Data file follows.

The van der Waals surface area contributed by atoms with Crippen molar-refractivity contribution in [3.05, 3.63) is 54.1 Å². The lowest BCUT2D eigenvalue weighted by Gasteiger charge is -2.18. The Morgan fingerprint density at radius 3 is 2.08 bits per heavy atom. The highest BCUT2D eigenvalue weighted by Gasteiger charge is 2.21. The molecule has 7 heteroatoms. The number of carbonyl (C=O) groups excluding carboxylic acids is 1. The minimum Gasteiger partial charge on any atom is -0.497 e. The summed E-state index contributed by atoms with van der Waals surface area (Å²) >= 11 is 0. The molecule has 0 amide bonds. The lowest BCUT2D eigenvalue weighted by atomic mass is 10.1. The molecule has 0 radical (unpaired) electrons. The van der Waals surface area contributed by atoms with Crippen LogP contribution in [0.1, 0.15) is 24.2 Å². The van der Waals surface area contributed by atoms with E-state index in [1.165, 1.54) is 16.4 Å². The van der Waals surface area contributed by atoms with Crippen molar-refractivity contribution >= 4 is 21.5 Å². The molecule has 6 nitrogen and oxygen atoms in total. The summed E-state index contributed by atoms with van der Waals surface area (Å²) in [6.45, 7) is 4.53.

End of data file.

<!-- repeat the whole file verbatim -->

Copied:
The van der Waals surface area contributed by atoms with Crippen molar-refractivity contribution in [3.05, 3.63) is 54.1 Å². The lowest BCUT2D eigenvalue weighted by Gasteiger charge is -2.18. The Morgan fingerprint density at radius 3 is 2.08 bits per heavy atom. The highest BCUT2D eigenvalue weighted by Gasteiger charge is 2.21. The molecule has 7 heteroatoms. The number of carbonyl (C=O) groups excluding carboxylic acids is 1. The minimum Gasteiger partial charge on any atom is -0.497 e. The summed E-state index contributed by atoms with van der Waals surface area (Å²) >= 11 is 0. The molecule has 0 amide bonds. The lowest BCUT2D eigenvalue weighted by atomic mass is 10.1. The molecule has 0 radical (unpaired) electrons. The van der Waals surface area contributed by atoms with Crippen LogP contribution in [0.1, 0.15) is 24.2 Å². The van der Waals surface area contributed by atoms with E-state index in [1.165, 1.54) is 16.4 Å². The van der Waals surface area contributed by atoms with Crippen molar-refractivity contribution >= 4 is 21.5 Å². The molecule has 6 nitrogen and oxygen atoms in total. The summed E-state index contributed by atoms with van der Waals surface area (Å²) in [6.45, 7) is 4.53.